trade

A tale of two halves

Published by Anonymous (not verified) on Fri, 21/02/2020 - 10:22pm in

Tags 

investment, trade, UK

When the banks fell over, they knocked the stuffing out of the British economy. The UK’s productivity has been dismal ever since. Unemployment has fallen to historic lows and wages are rising, but productivity growth remains near zero. This “productivity puzzle,” as it is known, has had economists scratching their heads for best part of a decade.

But UK productivity is a tale of two halves. Experimental statistics recently released by the Office for National Statistics (ONS) reveal widely varying productivity levels across the UK. “Productivity grew in half of the 12 regions and countries of the UK in 2018,” says the ONS, “with output per hour increasing in both Scotland and the East Midlands by more than 2%; in contrast, output per hour fell in Yorkshire and The Humber and in Northern Ireland by at least 2%.”

 It would be easy to ascribe this stark divergence in productivity growth to the dominance of financial services and decline of manufacturing. Financial services are centred on London and to a lesser extent Edinburgh. The South East and the Midlands benefit from spillovers from London, and Scotland similarly benefits from spillovers from Edinburgh. The places losing out are traditional manufacturing and mining areas, which were gutted in the 1980s and have never recovered. It’s a neat explanation that fits well with the theory that the UK’s relative decline is due to the “finance curse,” a form of Dutch disease: an over-dominant financial services industry draining investment and talent from other industrial sectors and hampering exporters with an unnecessarily strong exchange rate. There is some support for this “finance curse” theory from IMF research showing that an over-large financial sector can be a drag on economic growth.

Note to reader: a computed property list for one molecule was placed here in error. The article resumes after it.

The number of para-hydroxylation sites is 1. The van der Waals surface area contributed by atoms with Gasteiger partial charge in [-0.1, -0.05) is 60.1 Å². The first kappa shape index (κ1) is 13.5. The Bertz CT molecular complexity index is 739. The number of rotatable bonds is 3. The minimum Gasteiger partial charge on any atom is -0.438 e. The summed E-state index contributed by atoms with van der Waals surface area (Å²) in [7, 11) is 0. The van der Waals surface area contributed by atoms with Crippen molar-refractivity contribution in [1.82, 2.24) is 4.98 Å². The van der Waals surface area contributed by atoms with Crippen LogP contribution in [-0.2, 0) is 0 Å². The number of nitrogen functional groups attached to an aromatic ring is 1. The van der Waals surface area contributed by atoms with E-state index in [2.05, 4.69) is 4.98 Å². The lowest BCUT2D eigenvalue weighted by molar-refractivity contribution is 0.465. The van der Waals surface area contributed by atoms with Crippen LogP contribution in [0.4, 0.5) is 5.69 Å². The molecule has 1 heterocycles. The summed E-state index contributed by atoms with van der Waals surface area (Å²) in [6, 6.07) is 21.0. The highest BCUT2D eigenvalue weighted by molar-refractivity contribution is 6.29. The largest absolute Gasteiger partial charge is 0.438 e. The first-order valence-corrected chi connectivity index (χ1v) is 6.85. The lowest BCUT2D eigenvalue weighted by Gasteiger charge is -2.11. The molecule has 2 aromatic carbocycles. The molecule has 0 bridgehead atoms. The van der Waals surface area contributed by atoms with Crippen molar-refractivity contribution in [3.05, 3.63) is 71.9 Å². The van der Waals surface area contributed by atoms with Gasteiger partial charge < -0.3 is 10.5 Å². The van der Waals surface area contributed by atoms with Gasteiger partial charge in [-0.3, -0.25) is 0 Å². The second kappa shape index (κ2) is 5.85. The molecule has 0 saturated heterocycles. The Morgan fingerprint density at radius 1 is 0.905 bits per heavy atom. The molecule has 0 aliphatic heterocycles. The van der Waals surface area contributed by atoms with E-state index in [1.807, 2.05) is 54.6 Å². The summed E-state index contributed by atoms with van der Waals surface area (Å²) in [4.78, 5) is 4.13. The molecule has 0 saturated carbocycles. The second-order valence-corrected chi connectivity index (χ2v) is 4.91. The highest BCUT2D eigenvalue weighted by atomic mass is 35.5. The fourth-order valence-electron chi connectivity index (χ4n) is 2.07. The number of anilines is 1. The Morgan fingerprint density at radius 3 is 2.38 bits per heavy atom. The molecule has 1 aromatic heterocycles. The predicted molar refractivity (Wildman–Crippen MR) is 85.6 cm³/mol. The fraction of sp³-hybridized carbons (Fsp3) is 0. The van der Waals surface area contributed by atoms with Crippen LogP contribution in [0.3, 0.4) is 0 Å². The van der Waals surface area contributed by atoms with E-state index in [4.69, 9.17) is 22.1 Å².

Those who subscribe to the “finance curse” theory say that if the financial services industry is cut down to size, manufacturing industries will recover, productivity growth will be restored, and Britain will be Great again. Or perhaps German again. Some people, particularly on the Left, seem to want the UK to become an export-led heavy manufacturing powerhouse like Germany.